18. Practice active listening: Repeat what the other person said to ensure you have understood correctly.

 

19. Use your body language too: Use nonverbal cues such as eye contact, facial expressions, and body language to convey your message and build rapport.

 

20. Be aware of the tone of your voice: it should be calm and assertive, not aggressive or passive.

 

By keeping these tips in mind, you can improve your communication skills and become a more powerful communicator, which can help you build better relationships, achieve your goals, and lead a more fulfilling life.

I you want to learn how to become more confident in life then you can join my weekly mentorship calls and 40+ online workshops at AweBliss.com so you can master your life with more success.

 
Continue Reading

Success Advice

Dead Men Tell No Tales: How to Navigate a Mutiny as a Leader in 10 Steps

You’re the manager. You’re the supervisor. You’re the leader. But maybe your people don’t see it that way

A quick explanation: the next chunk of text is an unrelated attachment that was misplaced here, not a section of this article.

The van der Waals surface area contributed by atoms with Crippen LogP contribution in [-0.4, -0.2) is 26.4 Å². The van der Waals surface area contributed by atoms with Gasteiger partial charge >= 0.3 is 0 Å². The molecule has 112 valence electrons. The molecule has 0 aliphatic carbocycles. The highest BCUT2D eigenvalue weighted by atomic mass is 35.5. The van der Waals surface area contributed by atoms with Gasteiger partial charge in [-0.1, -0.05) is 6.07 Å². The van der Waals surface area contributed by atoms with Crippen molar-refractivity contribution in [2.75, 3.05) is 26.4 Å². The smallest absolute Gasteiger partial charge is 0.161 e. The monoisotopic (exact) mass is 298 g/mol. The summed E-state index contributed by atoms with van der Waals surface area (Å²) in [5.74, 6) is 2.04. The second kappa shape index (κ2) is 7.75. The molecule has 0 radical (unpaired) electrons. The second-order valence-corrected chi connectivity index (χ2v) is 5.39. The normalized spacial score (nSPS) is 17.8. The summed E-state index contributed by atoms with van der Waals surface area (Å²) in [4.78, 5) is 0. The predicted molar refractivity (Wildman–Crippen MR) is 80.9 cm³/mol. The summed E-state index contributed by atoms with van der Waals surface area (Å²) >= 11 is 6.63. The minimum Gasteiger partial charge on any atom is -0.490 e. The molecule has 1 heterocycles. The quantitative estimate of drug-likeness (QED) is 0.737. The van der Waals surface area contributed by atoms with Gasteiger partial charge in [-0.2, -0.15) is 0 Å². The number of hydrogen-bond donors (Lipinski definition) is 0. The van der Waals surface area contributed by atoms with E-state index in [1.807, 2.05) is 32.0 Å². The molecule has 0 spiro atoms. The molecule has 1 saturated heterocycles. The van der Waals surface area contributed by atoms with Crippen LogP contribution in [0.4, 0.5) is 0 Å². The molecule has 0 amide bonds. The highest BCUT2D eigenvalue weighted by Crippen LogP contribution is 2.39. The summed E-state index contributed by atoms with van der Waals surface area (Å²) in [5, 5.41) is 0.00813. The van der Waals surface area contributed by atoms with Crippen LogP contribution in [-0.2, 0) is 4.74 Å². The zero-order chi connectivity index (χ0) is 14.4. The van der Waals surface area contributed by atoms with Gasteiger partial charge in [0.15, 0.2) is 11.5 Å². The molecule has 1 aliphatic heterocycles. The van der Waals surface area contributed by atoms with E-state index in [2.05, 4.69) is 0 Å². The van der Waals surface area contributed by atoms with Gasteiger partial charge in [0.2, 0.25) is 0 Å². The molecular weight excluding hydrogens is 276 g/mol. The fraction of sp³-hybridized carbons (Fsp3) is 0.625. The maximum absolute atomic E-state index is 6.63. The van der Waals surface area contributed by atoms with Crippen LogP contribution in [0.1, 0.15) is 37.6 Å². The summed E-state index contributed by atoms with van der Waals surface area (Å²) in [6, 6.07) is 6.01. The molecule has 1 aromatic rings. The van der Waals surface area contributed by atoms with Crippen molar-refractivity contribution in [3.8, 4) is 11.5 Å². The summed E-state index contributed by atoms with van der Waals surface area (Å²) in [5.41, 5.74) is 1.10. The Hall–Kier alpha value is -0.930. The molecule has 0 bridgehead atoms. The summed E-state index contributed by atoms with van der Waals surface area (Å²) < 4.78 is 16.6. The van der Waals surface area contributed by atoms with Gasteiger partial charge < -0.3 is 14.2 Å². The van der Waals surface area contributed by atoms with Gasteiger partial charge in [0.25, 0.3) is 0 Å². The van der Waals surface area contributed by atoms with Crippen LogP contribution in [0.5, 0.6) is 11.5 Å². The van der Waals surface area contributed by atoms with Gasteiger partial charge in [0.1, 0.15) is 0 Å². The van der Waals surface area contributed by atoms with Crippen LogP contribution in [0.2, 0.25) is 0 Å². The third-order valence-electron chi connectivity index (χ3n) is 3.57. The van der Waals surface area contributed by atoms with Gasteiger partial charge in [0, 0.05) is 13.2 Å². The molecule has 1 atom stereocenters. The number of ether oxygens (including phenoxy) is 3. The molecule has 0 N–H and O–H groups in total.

Published

on

Image Credit: Unsplash

You’re the manager. You’re the supervisor. You’re the leader. But maybe your people don’t see it that way and perhaps that has created a divisive and adversarial working environment that makes it difficult for you to influence and inspire your team in a way that meets your vision. (more…)

Continue Reading

Success Advice

How to Think Like a CEO for Your Future Success

A blueprint for CEOs to draw a disciplined strategy

Published

on

Image Credit: Unsplash

Strategic thinking helps CEOs build successful businesses. It helps them establish everlasting enterprises. It is one of the key elements of decision-making. It is different from strategic leadership. It differentiates between leaders from managers.  (more…)

Continue Reading

Success Advice

How to Focus Your Mind on Your Goals in 2023 Constructively

In this world of distractions due to information overload, it has become a big challenge to focus our minds

Published

on

Image Credit: Unsplash

In this world of distractions due to information overload, it has become a big challenge to focus our minds on positive aspects and constructive activities. Sometimes we waste our precious time mentally and physically due to distractions arising out of technology. We must understand our priorities and learn how to focus on them religiously. (more…)

Continue Reading

Trending